As you’ve probably heard, we have another debt ceiling battle coming in September and probably early October. This is nothing new – or is it? I will argue below that this year’s debt ceiling battle has the potential to be the most dangerous in decades.
For the past six months, Treasury Secretary Steven Mnuchin has repeatedly urged Congress to deal with the debt ceiling before leaving for their August recess, preferably without drama. Not surprisingly, he didn’t get his wish. Congress always waits until the last minute to resolve this.
That means the debt ceiling matter won’t be put to bed until late September at the earliest, and maybe not until early October. That also means when lawmakers return, they won’t have much time to act. This year’s delay in raising the debt limit is especially precarious.
Before I get into why this year’s debt ceiling battle is potentially so dangerous, let’s quickly review the basics. The US debt ceiling is the legislatively-imposed limit on the amount of national debt that can be issued by the US Treasury, thus limiting how much money the federal government can borrow.
The current debt limit is $19.85 trillion set back in March of this year. While the government has already spent beyond that limit, the Treasury has avoided a default by employing so-called “extraordinary measures” to continue to pay the nation’s bills.
However, Treasury Secretary Mnuchin has warned that these extraordinary measures will run out by late September or early October, at which time the risk of a government default is very real – especially this year.
So, what’s so different this time around? In three words: politics, partisanship and inexperience. It’s a little complicated, so let me explain.
First, the Trump administration is confounded by inexperience and infighting. Treasury Secretary Mnuchin has no expertise in orchestrating such a debt ceiling battle with all the players involved. Fortunately, he does understand the gravity of the situation and has lobbied for a “clean” debt ceiling bill — one without conditions or unnecessary amendments attached.
Yet that puts him in conflict with his White House colleague Mick Mulvaney, the director of the Office of Management and Budget and a founding member of the Freedom Caucus. Mulvaney has recently suggested that breaching the debt ceiling would not be that consequential, and he has argued that the must-pass legislation should be used to advance the hard right’s agenda.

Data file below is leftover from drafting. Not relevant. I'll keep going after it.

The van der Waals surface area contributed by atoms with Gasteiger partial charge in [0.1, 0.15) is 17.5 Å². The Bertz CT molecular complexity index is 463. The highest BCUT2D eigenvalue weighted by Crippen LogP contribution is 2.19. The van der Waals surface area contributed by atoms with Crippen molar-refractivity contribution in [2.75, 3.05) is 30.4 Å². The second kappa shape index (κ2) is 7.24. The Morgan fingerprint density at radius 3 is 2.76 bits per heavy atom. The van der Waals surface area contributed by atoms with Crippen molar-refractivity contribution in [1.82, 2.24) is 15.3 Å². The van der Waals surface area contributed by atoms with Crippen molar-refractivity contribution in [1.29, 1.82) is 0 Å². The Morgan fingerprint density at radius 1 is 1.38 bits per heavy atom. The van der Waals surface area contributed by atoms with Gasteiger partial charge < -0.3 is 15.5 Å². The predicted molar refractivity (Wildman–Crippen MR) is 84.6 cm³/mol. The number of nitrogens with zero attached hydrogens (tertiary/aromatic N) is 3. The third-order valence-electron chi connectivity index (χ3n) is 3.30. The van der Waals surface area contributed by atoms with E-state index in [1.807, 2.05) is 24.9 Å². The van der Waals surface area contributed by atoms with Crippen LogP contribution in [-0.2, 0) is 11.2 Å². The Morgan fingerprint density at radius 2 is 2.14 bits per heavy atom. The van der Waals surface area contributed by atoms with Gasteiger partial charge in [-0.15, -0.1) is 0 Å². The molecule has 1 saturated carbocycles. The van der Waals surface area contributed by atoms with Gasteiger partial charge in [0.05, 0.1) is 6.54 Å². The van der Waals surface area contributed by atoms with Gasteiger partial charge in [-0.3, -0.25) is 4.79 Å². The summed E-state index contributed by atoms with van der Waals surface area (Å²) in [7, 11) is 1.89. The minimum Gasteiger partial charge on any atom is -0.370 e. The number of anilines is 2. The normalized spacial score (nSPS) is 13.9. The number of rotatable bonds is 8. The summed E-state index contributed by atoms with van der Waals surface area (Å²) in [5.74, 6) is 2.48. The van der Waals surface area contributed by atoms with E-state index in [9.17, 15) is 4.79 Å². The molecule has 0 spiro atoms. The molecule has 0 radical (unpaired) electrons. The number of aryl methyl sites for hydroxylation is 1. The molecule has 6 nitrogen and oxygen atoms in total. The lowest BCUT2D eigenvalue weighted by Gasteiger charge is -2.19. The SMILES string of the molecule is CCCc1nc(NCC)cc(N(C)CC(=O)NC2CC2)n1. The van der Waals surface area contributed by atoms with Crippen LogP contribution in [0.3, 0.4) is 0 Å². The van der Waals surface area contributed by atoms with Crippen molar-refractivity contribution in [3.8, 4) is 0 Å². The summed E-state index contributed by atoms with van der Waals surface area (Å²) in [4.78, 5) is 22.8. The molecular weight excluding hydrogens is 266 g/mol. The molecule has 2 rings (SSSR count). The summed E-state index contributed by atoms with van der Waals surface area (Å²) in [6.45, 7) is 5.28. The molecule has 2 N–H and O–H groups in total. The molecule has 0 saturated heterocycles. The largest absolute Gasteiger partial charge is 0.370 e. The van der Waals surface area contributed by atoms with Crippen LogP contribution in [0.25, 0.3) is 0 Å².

Thus, we have two very different agendas on the debt ceiling within the Trump administration. Without a clear signal from the White House that the debt ceiling should not be held hostage to political agendas, it will be hard to get Congress to pass a clean bill.
And yet there’s another problem: Congress, and in particular, the Freedom Caucus. As the healthcare “repeal and replace” fight showed, the Freedom Caucus is fixated on cutting entitlement spending. It has made it clear that if the House leadership balks on their demands for major cuts in the 2018 budget, they’ll refuse to vote on raising the debt ceiling. Oh boy!
Finally, some conservative policymakers besides Mr. Mulvaney have convinced themselves that crashing through the debt ceiling won’t be a big deal because the government can “prioritize” its bill payments until the debt limit is eventually increased.
This is stupid thinking given that Secretary Mnuchin has clearly warned that this shell game can only continue until late September or early October, after which time the risk of a government default is very, very real.
I know we’ve been through such debt ceiling scares before, and I’ve written about them. In each case in recent decades, one political party or the other blinked at the last moment, and we got a hike in the debt ceiling just in time to avoid a default.
Yet this time around, it is competing factions within the Trump administration that are in disagreement, and the president has not indicated where he stands on the issue.
Meanwhile, the Democrats appear happy to sit back and watch as members of the Trump administration duke it out and threaten to shoot the nation in the foot. Frankly, I don’t blame them!
Finally and just to be clear, I don’t like raising the debt ceiling. I don’t like federal deficit spending. I truly wish we had a hard and fast balanced budget amendment. And I would love term limits on government elected officials.
But we are way past such policies and limitations, at least anytime soon. In the absence of such needed reforms, we need to increase the debt ceiling just ahead to avoid a government default on its debt. Ultimately, Congress must make this decision. And where are they? On vacation until September 5. What else is new?